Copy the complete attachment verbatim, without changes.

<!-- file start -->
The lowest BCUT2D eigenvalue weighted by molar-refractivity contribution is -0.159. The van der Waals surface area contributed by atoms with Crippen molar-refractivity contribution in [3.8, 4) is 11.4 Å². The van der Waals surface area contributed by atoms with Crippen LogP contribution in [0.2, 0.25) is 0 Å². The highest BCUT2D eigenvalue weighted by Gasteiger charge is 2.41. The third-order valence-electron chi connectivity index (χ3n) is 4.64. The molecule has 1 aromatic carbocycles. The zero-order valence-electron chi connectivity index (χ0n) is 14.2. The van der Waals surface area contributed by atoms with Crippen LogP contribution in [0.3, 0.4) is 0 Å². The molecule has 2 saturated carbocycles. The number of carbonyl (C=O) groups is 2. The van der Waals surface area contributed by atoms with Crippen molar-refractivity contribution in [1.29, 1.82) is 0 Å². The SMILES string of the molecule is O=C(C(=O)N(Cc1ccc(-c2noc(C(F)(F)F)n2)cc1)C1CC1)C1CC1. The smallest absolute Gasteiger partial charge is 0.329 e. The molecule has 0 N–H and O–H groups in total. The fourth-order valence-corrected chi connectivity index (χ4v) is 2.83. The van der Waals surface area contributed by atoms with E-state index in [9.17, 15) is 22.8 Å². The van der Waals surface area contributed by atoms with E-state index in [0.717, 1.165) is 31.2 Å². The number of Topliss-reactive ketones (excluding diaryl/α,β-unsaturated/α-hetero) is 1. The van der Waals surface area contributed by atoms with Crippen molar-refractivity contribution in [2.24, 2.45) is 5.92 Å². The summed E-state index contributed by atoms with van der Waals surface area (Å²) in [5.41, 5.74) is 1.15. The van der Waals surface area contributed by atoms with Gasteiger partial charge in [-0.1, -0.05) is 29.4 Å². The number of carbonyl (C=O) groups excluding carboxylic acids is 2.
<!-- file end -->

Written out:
The lowest BCUT2D eigenvalue weighted by molar-refractivity contribution is -0.159. The van der Waals surface area contributed by atoms with Crippen molar-refractivity contribution in [3.8, 4) is 11.4 Å². The van der Waals surface area contributed by atoms with Crippen LogP contribution in [0.2, 0.25) is 0 Å². The highest BCUT2D eigenvalue weighted by Gasteiger charge is 2.41. The third-order valence-electron chi connectivity index (χ3n) is 4.64. The molecule has 1 aromatic carbocycles. The zero-order valence-electron chi connectivity index (χ0n) is 14.2. The van der Waals surface area contributed by atoms with Crippen LogP contribution in [0.3, 0.4) is 0 Å². The molecule has 2 saturated carbocycles. The number of carbonyl (C=O) groups is 2. The van der Waals surface area contributed by atoms with Crippen molar-refractivity contribution in [1.29, 1.82) is 0 Å². The SMILES string of the molecule is O=C(C(=O)N(Cc1ccc(-c2noc(C(F)(F)F)n2)cc1)C1CC1)C1CC1. The smallest absolute Gasteiger partial charge is 0.329 e. The molecule has 0 N–H and O–H groups in total. The fourth-order valence-corrected chi connectivity index (χ4v) is 2.83. The van der Waals surface area contributed by atoms with E-state index in [9.17, 15) is 22.8 Å². The van der Waals surface area contributed by atoms with E-state index in [0.717, 1.165) is 31.2 Å². The number of Topliss-reactive ketones (excluding diaryl/α,β-unsaturated/α-hetero) is 1. The van der Waals surface area contributed by atoms with Crippen molar-refractivity contribution in [2.24, 2.45) is 5.92 Å². The summed E-state index contributed by atoms with van der Waals surface area (Å²) in [5.41, 5.74) is 1.15. The van der Waals surface area contributed by atoms with Gasteiger partial charge in [-0.1, -0.05) is 29.4 Å². The number of carbonyl (C=O) groups excluding carboxylic acids is 2.